2.3 Make sure there are places in the community available to support people to get and return information about care and support services, including help with online financial assessments.

3. Cost of living and cost of care, now and in the future

We will…

3.1 Improve how staff and services direct people to financial information, advice and guidance, and identify people who are withdrawing from care because of financial barriers.

3.2 Improve how we support people around welfare benefits and debt management.

4. A suitable home

We will…

4.1 Co-ordinate the information, advice and support people receive to live in homes suitable for their needs by exploring different ways of working, improving access to equipment and testing new and innovative ways that modern technology can enable people to live independently.

4.2 Work with partners and residents to promote the safe accommodation and support available to people at risk of abuse using a range of channels and methods.

5. Personal connections

We will…

5.1 Bring services and communities together around neighbourhoods and/or groups of people with shared needs and interests to develop access to, and availability of, activities and other support aimed at addressing loneliness.

5.2 Work with social care providers to engage with and support unpaid carers, building on the tailored support available to connect groups of carers with shared needs and interests.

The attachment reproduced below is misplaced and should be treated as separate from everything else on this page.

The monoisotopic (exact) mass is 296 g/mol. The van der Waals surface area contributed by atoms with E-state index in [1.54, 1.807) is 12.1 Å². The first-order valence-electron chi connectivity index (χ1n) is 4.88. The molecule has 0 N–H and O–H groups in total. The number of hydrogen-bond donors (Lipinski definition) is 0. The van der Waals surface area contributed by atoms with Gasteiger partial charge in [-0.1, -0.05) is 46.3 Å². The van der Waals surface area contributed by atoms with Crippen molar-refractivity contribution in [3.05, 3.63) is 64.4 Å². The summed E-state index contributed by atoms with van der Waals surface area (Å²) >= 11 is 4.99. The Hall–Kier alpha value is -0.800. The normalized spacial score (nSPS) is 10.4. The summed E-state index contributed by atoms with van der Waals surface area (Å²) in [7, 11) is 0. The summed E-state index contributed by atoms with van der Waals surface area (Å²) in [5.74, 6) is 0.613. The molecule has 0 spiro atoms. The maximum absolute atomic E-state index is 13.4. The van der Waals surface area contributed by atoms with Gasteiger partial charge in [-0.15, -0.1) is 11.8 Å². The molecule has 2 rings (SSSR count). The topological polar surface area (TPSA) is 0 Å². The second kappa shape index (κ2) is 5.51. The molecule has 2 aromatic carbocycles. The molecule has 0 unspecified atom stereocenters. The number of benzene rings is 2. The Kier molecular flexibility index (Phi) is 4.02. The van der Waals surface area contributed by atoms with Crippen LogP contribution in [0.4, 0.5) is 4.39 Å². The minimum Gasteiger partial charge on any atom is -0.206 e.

6. Group activities, hobbies and volunteering

We will…

6.1 Enable people to connect with communities, get active and live well by working together with residents and community organisations / groups to identify and develop inclusive and accessible activities.

6.2 Reduce barriers to people accessing volunteering, or barriers for service providers in hosting volunteers, including developing ways to promote volunteering around people’s passions and hobbies.


3.    Equality Impact Analysis

An Equality Impact Analysis (EqIA) was undertaken to analyse and assess how the strategy might impact differently on each of the protected characteristics under the Equality Act 2010, and on additional characteristics considered by ESCC. This document summarises the engagement and consultation which informed the EqIA, the impact of the strategy on each of the strands and the actions that will be taken to address that impact.

This impact analysis was informed by continuous engagement and involvement with various Engagement and Consultation Forums. Copy of full Equality Impact Analysis is available on request.


  1. Engagement and consultation summary

The starting point for development of the strategy was to ask local residents, people of all ages, stages in life and different communities, who need care and support, their unpaid carers and families, what was important to them. This was followed by engagement with internal and external staff and decision-makers. Over 750 people gave us their views and thoughts via:

·         Public engagement surveys

·         Survey interviews

·         Citizens Panel

·         Focus groups and interviews

·         Staff workshops